Former captain Michael Vaughan on Thursday said England had been "lucky" to escape official censure over allegations of ball tampering in the ongoing third Test against South Africa.
But Michael Atherton, another ex-England captain, said Stuart Broad and James Anderson, the two pace bowlers at the centre of the controversy, were victims of "trial by television".
The Proteas raised concerns over the state of the ball after television pictures during Tuesday's third day at Newlands in Cape Town showed broad stopping the ball with his boot spikes and, moments later, Anderson working on the ball.
Ultimately, no formal complaint was raised by South Africa and that led the International Cricket Council (ICC) to announce the matter was closed as far as it was concerned.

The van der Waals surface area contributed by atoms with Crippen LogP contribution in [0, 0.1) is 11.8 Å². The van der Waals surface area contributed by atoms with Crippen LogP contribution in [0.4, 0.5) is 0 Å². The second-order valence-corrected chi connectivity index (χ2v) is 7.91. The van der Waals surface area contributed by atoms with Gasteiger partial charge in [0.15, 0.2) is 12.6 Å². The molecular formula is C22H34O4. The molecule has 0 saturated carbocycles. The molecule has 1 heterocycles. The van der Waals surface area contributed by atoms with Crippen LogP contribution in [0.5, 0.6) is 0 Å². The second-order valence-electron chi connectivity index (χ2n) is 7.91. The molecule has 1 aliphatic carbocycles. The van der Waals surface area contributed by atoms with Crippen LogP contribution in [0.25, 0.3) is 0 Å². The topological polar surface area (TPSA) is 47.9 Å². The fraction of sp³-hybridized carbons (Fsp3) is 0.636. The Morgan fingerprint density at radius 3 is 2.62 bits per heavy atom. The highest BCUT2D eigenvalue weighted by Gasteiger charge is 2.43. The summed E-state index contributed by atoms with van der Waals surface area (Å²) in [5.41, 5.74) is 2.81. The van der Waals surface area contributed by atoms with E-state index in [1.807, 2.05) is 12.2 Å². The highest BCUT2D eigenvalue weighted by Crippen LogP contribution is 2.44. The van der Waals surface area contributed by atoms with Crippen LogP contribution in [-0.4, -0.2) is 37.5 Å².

With England 179 for five at lunch at final day today, well adrift of their victory target of 466, and South Africa closing in on a 1-1 series levelling victory, it seemed that what, if anything, the tourists had done had little impact.
But Vaughan, in his column in the London Daily Telegraph, was in no doubt England had been fortunate to avoid disciplinary action.
"They were lucky to get away without an official reprimand, or even a ban because there was no doubt in my mind that they were trying to change the condition of the ball," he said.